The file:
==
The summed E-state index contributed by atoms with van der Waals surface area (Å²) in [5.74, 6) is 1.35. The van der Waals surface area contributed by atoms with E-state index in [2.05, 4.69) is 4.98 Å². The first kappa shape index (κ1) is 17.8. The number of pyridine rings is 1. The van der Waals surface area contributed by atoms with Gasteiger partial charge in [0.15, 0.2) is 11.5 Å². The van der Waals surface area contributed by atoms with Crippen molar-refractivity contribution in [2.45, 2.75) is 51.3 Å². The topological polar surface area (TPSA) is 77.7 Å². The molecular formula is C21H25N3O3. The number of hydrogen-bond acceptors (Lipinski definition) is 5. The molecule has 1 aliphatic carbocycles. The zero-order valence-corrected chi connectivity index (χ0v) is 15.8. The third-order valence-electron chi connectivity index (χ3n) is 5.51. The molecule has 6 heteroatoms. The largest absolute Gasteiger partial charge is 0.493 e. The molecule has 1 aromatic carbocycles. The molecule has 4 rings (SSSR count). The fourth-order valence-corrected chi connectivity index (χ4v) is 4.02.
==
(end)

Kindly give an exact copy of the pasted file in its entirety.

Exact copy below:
The summed E-state index contributed by atoms with van der Waals surface area (Å²) in [5.74, 6) is 1.35. The van der Waals surface area contributed by atoms with E-state index in [2.05, 4.69) is 4.98 Å². The first kappa shape index (κ1) is 17.8. The number of pyridine rings is 1. The van der Waals surface area contributed by atoms with Gasteiger partial charge in [0.15, 0.2) is 11.5 Å². The van der Waals surface area contributed by atoms with Crippen molar-refractivity contribution in [2.45, 2.75) is 51.3 Å². The topological polar surface area (TPSA) is 77.7 Å². The molecular formula is C21H25N3O3. The number of hydrogen-bond acceptors (Lipinski definition) is 5. The molecule has 1 aliphatic carbocycles. The zero-order valence-corrected chi connectivity index (χ0v) is 15.8. The third-order valence-electron chi connectivity index (χ3n) is 5.51. The molecule has 6 heteroatoms. The largest absolute Gasteiger partial charge is 0.493 e. The molecule has 1 aromatic carbocycles. The molecule has 4 rings (SSSR count). The fourth-order valence-corrected chi connectivity index (χ4v) is 4.02.